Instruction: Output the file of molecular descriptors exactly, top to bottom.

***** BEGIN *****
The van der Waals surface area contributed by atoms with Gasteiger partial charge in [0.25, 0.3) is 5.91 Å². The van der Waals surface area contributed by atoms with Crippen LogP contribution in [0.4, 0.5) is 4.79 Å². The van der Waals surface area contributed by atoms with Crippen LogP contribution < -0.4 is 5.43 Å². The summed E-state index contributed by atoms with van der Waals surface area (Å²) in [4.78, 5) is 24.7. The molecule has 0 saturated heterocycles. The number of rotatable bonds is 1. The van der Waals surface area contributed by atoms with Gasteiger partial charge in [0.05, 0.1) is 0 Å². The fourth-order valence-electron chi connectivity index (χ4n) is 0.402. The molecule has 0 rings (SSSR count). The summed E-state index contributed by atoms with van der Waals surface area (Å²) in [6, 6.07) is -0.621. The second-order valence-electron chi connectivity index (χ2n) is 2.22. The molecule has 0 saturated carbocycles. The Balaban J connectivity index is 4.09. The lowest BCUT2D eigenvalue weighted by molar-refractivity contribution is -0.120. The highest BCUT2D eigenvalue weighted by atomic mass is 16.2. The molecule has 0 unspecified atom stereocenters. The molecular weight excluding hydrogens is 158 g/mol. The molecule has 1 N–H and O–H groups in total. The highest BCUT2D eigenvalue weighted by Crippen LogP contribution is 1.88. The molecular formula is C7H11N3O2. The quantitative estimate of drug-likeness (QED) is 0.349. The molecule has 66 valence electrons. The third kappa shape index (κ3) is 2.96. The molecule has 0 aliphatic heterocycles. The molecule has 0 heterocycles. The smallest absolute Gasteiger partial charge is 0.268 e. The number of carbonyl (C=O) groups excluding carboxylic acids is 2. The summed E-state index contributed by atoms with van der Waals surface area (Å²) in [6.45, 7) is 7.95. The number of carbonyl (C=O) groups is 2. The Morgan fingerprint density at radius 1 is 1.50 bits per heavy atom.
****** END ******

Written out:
The van der Waals surface area contributed by atoms with Gasteiger partial charge in [0.25, 0.3) is 5.91 Å². The van der Waals surface area contributed by atoms with Crippen LogP contribution in [0.4, 0.5) is 4.79 Å². The van der Waals surface area contributed by atoms with Crippen LogP contribution < -0.4 is 5.43 Å². The summed E-state index contributed by atoms with van der Waals surface area (Å²) in [4.78, 5) is 24.7. The molecule has 0 saturated heterocycles. The number of rotatable bonds is 1. The van der Waals surface area contributed by atoms with Gasteiger partial charge in [0.05, 0.1) is 0 Å². The fourth-order valence-electron chi connectivity index (χ4n) is 0.402. The molecule has 0 rings (SSSR count). The summed E-state index contributed by atoms with van der Waals surface area (Å²) in [6, 6.07) is -0.621. The second-order valence-electron chi connectivity index (χ2n) is 2.22. The molecule has 0 saturated carbocycles. The Balaban J connectivity index is 4.09. The lowest BCUT2D eigenvalue weighted by molar-refractivity contribution is -0.120. The highest BCUT2D eigenvalue weighted by atomic mass is 16.2. The molecule has 0 unspecified atom stereocenters. The molecular weight excluding hydrogens is 158 g/mol. The molecule has 1 N–H and O–H groups in total. The highest BCUT2D eigenvalue weighted by Crippen LogP contribution is 1.88. The molecular formula is C7H11N3O2. The quantitative estimate of drug-likeness (QED) is 0.349. The molecule has 66 valence electrons. The third kappa shape index (κ3) is 2.96. The molecule has 0 aliphatic heterocycles. The molecule has 0 heterocycles. The smallest absolute Gasteiger partial charge is 0.268 e. The number of carbonyl (C=O) groups excluding carboxylic acids is 2. The summed E-state index contributed by atoms with van der Waals surface area (Å²) in [6.45, 7) is 7.95. The number of carbonyl (C=O) groups is 2. The Morgan fingerprint density at radius 1 is 1.50 bits per heavy atom.